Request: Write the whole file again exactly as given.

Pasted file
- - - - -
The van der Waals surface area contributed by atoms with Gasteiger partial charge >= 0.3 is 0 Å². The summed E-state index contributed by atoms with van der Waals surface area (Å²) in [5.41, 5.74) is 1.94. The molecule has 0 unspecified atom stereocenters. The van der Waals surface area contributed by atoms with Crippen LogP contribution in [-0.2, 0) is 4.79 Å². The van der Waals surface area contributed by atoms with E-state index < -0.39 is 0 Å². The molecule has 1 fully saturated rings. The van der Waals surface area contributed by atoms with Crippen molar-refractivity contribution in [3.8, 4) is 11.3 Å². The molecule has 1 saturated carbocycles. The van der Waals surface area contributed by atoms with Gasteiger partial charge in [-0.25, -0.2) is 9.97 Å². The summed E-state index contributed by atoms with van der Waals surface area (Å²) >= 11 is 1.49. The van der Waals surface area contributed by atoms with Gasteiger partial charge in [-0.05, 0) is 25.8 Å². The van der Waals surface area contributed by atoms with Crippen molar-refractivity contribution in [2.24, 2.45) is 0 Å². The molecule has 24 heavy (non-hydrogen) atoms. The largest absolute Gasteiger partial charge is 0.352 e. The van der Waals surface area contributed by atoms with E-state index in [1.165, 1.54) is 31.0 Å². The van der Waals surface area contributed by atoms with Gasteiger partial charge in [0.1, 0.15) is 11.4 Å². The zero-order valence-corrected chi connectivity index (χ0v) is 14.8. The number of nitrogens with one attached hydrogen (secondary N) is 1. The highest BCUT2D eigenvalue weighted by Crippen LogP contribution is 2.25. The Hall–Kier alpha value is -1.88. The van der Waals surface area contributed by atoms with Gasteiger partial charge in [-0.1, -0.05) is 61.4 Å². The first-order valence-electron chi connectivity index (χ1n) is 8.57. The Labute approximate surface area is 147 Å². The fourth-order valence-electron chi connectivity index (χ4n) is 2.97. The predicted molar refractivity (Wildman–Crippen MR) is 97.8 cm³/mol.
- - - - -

The van der Waals surface area contributed by atoms with Gasteiger partial charge >= 0.3 is 0 Å². The summed E-state index contributed by atoms with van der Waals surface area (Å²) in [5.41, 5.74) is 1.94. The molecule has 0 unspecified atom stereocenters. The van der Waals surface area contributed by atoms with Crippen LogP contribution in [-0.2, 0) is 4.79 Å². The van der Waals surface area contributed by atoms with E-state index < -0.39 is 0 Å². The molecule has 1 fully saturated rings. The van der Waals surface area contributed by atoms with Crippen molar-refractivity contribution in [3.8, 4) is 11.3 Å². The molecule has 1 saturated carbocycles. The van der Waals surface area contributed by atoms with Gasteiger partial charge in [-0.25, -0.2) is 9.97 Å². The summed E-state index contributed by atoms with van der Waals surface area (Å²) >= 11 is 1.49. The van der Waals surface area contributed by atoms with Gasteiger partial charge in [-0.05, 0) is 25.8 Å². The van der Waals surface area contributed by atoms with Crippen molar-refractivity contribution in [2.24, 2.45) is 0 Å². The molecule has 24 heavy (non-hydrogen) atoms. The largest absolute Gasteiger partial charge is 0.352 e. The van der Waals surface area contributed by atoms with E-state index in [1.165, 1.54) is 31.0 Å². The van der Waals surface area contributed by atoms with Gasteiger partial charge in [0.1, 0.15) is 11.4 Å². The zero-order valence-corrected chi connectivity index (χ0v) is 14.8. The number of nitrogens with one attached hydrogen (secondary N) is 1. The highest BCUT2D eigenvalue weighted by Crippen LogP contribution is 2.25. The Hall–Kier alpha value is -1.88. The van der Waals surface area contributed by atoms with Gasteiger partial charge in [-0.1, -0.05) is 61.4 Å². The first-order valence-electron chi connectivity index (χ1n) is 8.57. The Labute approximate surface area is 147 Å². The fourth-order valence-electron chi connectivity index (χ4n) is 2.97. The predicted molar refractivity (Wildman–Crippen MR) is 97.8 cm³/mol.